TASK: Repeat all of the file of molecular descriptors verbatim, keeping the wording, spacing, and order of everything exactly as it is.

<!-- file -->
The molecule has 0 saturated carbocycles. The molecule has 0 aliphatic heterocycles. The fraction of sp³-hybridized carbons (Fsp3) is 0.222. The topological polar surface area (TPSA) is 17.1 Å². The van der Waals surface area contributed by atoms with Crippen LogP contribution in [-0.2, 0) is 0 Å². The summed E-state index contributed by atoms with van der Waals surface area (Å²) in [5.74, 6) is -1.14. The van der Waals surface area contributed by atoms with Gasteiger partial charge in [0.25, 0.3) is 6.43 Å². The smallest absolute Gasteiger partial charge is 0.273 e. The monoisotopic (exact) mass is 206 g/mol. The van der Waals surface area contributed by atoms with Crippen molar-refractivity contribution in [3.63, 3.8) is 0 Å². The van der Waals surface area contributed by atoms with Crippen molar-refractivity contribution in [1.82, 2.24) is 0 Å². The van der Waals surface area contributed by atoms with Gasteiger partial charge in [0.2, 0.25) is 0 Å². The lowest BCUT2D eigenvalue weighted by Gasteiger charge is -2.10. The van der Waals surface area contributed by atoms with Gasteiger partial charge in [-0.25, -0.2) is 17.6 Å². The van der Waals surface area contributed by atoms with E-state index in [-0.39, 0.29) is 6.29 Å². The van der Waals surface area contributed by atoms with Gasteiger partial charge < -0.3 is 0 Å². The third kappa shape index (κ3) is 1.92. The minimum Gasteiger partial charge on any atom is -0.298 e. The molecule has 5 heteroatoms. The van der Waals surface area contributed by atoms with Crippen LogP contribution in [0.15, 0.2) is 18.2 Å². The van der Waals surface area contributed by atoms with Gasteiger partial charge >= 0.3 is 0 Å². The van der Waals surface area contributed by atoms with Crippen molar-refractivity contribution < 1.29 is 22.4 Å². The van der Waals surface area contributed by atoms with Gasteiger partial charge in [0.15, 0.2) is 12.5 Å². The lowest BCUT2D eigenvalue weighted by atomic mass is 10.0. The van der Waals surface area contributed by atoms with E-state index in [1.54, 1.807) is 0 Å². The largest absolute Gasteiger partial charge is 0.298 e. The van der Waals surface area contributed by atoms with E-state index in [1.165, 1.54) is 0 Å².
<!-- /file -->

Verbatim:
The molecule has 0 saturated carbocycles. The molecule has 0 aliphatic heterocycles. The fraction of sp³-hybridized carbons (Fsp3) is 0.222. The topological polar surface area (TPSA) is 17.1 Å². The van der Waals surface area contributed by atoms with Crippen LogP contribution in [-0.2, 0) is 0 Å². The summed E-state index contributed by atoms with van der Waals surface area (Å²) in [5.74, 6) is -1.14. The van der Waals surface area contributed by atoms with Gasteiger partial charge in [0.25, 0.3) is 6.43 Å². The smallest absolute Gasteiger partial charge is 0.273 e. The monoisotopic (exact) mass is 206 g/mol. The van der Waals surface area contributed by atoms with Crippen molar-refractivity contribution in [3.63, 3.8) is 0 Å². The van der Waals surface area contributed by atoms with Crippen molar-refractivity contribution in [1.82, 2.24) is 0 Å². The van der Waals surface area contributed by atoms with Gasteiger partial charge in [0.2, 0.25) is 0 Å². The lowest BCUT2D eigenvalue weighted by Gasteiger charge is -2.10. The van der Waals surface area contributed by atoms with Gasteiger partial charge in [-0.25, -0.2) is 17.6 Å². The van der Waals surface area contributed by atoms with E-state index in [-0.39, 0.29) is 6.29 Å². The van der Waals surface area contributed by atoms with Gasteiger partial charge < -0.3 is 0 Å². The third kappa shape index (κ3) is 1.92. The minimum Gasteiger partial charge on any atom is -0.298 e. The molecule has 5 heteroatoms. The van der Waals surface area contributed by atoms with Crippen LogP contribution in [0.15, 0.2) is 18.2 Å². The van der Waals surface area contributed by atoms with Gasteiger partial charge >= 0.3 is 0 Å². The van der Waals surface area contributed by atoms with Crippen molar-refractivity contribution < 1.29 is 22.4 Å². The van der Waals surface area contributed by atoms with Gasteiger partial charge in [0.15, 0.2) is 12.5 Å². The lowest BCUT2D eigenvalue weighted by atomic mass is 10.0. The van der Waals surface area contributed by atoms with E-state index in [1.54, 1.807) is 0 Å². The largest absolute Gasteiger partial charge is 0.298 e. The van der Waals surface area contributed by atoms with E-state index in [1.165, 1.54) is 0 Å².